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Thailand soaks in realities of eco-car programme

Ammar Master Titikorn Lertsirirungsun | Updated on January 20, 2018 Published on March 24, 2016

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Government willing to extend helping hand to carmakers

The participants in Thailand’s eco-car programme and the Government are slowly realising that hitting the stipulated production targets within the given timeframe is not going to be easily achievable as previously expected.

The good news is that the Government is willing to consider each OEM’s position so long as the company broadly meets its intentions. Naturally, the most important aim of the government was to attract new investments into the country. And if an OEM has already poured in substantial amounts of money, it is only fair that a helping hand be offered if certain conditions such as hitting a production target are not fully met.

After all, demand for a particular model or programme is dependent on so many variables beyond the management of an automaker. These include uncontrollable factors such as the global economy, government policies, regulation in export markets, competitive pressures and shifting consumer trends.

What’s more, Thailand’s neighbours have also come out with similar incentive programmes to attract new investments be it Indonesia’s low-cost green car programme or The Philippines’ Comprehensive Automotive Resurgence Strategy programme.

Working together

While these policies have not attracted as much investment as the eco-car programmes, they have nevertheless partly forced the hand of Thailand’s Board of Investment to be more accommodating.

This type of flexible approach, which should not be construed to be as ‘unstable government policy’, gives confidence to OEMs that their investments are safeguarded and should give back returns. It also leads to a strong working relation between the two main stakeholders: the industry and government.

Looking at the production volume of the early participants in the eco-car I programme, Mitsubishi easily achieved the 100,000-unit output target in the first year of the production start of its Mirage and Attrage eco cars.

Nissan achieved it within two years through the March and Almera while Honda is struggling to meet the criteria with the Brio and Brio Amaze. Suzuki will have to hit the target this year while the newest entrant Toyota still has time to achieve its objective.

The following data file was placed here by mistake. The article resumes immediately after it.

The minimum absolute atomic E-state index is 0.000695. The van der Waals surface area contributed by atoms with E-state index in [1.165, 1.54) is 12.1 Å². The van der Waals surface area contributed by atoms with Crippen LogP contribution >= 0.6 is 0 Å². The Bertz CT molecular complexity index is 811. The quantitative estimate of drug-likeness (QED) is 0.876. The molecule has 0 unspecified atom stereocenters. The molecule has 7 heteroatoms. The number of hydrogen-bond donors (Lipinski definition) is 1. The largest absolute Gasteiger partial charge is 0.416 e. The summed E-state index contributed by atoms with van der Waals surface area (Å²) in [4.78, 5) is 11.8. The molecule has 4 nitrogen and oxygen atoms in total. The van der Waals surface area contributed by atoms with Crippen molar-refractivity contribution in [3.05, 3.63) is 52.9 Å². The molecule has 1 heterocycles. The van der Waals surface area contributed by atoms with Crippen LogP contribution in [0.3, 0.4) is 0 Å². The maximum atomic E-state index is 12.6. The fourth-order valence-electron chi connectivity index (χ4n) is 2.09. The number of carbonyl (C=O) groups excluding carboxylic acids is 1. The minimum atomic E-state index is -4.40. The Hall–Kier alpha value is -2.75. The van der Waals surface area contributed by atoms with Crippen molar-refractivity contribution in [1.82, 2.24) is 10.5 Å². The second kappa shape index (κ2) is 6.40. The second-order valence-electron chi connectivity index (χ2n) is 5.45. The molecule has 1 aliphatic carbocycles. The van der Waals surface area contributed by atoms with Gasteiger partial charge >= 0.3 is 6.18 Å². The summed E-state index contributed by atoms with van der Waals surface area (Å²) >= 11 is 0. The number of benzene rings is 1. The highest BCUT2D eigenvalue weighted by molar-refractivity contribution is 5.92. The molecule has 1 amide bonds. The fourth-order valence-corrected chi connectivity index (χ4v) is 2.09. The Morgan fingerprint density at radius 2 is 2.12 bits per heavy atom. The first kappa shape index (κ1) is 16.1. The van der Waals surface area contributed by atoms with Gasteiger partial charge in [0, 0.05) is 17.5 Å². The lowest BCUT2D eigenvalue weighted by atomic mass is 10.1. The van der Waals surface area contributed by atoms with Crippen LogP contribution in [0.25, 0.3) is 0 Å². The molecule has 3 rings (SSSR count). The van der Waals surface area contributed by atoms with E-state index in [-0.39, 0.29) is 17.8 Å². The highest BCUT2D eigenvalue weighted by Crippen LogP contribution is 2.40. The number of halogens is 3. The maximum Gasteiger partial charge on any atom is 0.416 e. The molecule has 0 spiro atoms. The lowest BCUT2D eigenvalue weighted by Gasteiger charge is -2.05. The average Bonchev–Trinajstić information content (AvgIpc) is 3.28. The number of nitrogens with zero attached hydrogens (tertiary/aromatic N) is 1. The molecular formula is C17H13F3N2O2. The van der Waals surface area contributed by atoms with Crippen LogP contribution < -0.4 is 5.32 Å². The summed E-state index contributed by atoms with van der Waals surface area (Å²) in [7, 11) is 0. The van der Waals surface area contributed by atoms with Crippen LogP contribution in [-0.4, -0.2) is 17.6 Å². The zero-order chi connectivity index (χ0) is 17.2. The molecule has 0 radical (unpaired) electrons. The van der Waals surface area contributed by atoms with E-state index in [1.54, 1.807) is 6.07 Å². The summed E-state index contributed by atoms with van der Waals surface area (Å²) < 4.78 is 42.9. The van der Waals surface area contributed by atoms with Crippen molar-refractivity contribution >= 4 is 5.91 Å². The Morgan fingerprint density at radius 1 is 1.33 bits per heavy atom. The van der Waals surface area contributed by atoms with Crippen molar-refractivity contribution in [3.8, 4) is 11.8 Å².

Meanwhile, Mazda has started the eco-car II programme with the Mazda2 model. Other automakers who have submitted their applications to participate in the programme are Ford, Honda, Mitsubishi, Nissan, SAIC-MG, Suzuki, Toyota and Volkswagen.

Support system

One clear trend is that exports play a major role in supporting eco-car production. Nissan and Mazda, for example, shifted the build of their eco-cars from Japan to Thailand and are now shipping these vehicles back to their home market.

Mitsubishi too has a solid scalable export programme, sending the Mirage and Attrage to North America. And this is where Honda has had a tough time: without a major export market, domestic demand alone has not been enough to sustain its eco-car output. Meeting the criteria of hitting 100,000 units annual output in the fourth year of production is one part of the story. OEMs taking part in the second phase are also likely to be concerned about the requirement to locally produce four of the five key engine parts (cylinder head, cylinder block, crankshaft, camshaft and connecting roads) and including the manufacturing process of machining cylinder head, cylinder block and crankshaft. This entails setting up an engine manufacturing unit.

We believe that setting up an engine making plant for eco-car II could be a worrying factor for Ford and Suzuki which both have large engine making plants in other parts of the world. Again, exports will play a critical role. Therefore, both OEMs would have to find new markets for powertrains to ensure the profitability of their engine-making ventures in Thailand. This may not be an easy task.

Given these challenges and to allay some of the participants’ concerns, it is thus becoming increasingly possible that the government at the very least may extend the timeframe for OEMs to achieve the annual output of 100,000 units. Another solution may be to consider an automaker’s cumulative production of 100,000 units since the start of its eco-car production. It is also possible that production in both phases may be counted as one, which would give relief to struggling OEMs.

The government could negotiate a revised agreement to safeguard committed investments rather than impose penalties for not meeting an annual production of 100,000 units in the fourth/fifth year.

The writers are Managers, LMC Automotive

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Published on March 24, 2016
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